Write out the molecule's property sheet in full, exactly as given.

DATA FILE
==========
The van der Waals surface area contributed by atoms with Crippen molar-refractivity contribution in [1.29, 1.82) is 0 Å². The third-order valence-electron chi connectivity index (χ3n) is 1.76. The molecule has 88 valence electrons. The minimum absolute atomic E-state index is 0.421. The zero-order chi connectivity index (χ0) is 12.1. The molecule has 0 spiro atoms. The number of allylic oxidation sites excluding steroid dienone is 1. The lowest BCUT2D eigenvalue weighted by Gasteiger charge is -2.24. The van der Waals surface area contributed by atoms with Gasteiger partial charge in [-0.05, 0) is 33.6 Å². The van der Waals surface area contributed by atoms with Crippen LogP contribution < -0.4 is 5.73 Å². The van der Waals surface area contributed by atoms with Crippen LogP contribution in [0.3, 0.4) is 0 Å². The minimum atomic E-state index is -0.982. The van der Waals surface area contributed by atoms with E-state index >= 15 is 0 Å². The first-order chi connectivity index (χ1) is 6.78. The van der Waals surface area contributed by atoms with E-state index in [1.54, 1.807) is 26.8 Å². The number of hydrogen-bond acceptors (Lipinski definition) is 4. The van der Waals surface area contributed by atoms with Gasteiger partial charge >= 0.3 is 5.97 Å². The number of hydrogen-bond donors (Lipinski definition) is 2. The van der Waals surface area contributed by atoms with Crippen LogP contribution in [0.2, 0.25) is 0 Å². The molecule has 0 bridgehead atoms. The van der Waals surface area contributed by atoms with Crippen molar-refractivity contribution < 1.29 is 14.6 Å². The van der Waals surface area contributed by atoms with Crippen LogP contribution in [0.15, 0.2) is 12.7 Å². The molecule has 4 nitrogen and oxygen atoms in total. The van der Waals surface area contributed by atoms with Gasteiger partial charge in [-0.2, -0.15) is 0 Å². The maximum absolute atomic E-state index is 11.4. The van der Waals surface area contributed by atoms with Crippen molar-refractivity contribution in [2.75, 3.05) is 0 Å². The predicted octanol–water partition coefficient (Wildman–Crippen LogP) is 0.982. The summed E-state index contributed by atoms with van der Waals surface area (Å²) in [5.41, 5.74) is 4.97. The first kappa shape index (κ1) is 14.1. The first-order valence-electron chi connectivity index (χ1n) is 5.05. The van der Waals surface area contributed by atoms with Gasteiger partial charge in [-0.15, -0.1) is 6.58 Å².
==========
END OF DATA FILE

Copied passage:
The van der Waals surface area contributed by atoms with Crippen molar-refractivity contribution in [1.29, 1.82) is 0 Å². The third-order valence-electron chi connectivity index (χ3n) is 1.76. The molecule has 88 valence electrons. The minimum absolute atomic E-state index is 0.421. The zero-order chi connectivity index (χ0) is 12.1. The molecule has 0 spiro atoms. The number of allylic oxidation sites excluding steroid dienone is 1. The lowest BCUT2D eigenvalue weighted by Gasteiger charge is -2.24. The van der Waals surface area contributed by atoms with Gasteiger partial charge in [-0.05, 0) is 33.6 Å². The van der Waals surface area contributed by atoms with Crippen LogP contribution < -0.4 is 5.73 Å². The van der Waals surface area contributed by atoms with Crippen LogP contribution in [0.3, 0.4) is 0 Å². The minimum atomic E-state index is -0.982. The van der Waals surface area contributed by atoms with E-state index >= 15 is 0 Å². The first-order chi connectivity index (χ1) is 6.78. The van der Waals surface area contributed by atoms with E-state index in [1.54, 1.807) is 26.8 Å². The number of hydrogen-bond acceptors (Lipinski definition) is 4. The van der Waals surface area contributed by atoms with Gasteiger partial charge >= 0.3 is 5.97 Å². The number of hydrogen-bond donors (Lipinski definition) is 2. The van der Waals surface area contributed by atoms with Crippen LogP contribution in [0.2, 0.25) is 0 Å². The molecule has 0 bridgehead atoms. The van der Waals surface area contributed by atoms with Crippen molar-refractivity contribution < 1.29 is 14.6 Å². The van der Waals surface area contributed by atoms with Crippen LogP contribution in [0.15, 0.2) is 12.7 Å². The molecule has 4 nitrogen and oxygen atoms in total. The van der Waals surface area contributed by atoms with Gasteiger partial charge in [-0.2, -0.15) is 0 Å². The maximum absolute atomic E-state index is 11.4. The van der Waals surface area contributed by atoms with Crippen molar-refractivity contribution in [2.75, 3.05) is 0 Å². The predicted octanol–water partition coefficient (Wildman–Crippen LogP) is 0.982. The summed E-state index contributed by atoms with van der Waals surface area (Å²) in [5.41, 5.74) is 4.97. The first kappa shape index (κ1) is 14.1. The first-order valence-electron chi connectivity index (χ1n) is 5.05. The van der Waals surface area contributed by atoms with Gasteiger partial charge in [-0.15, -0.1) is 6.58 Å².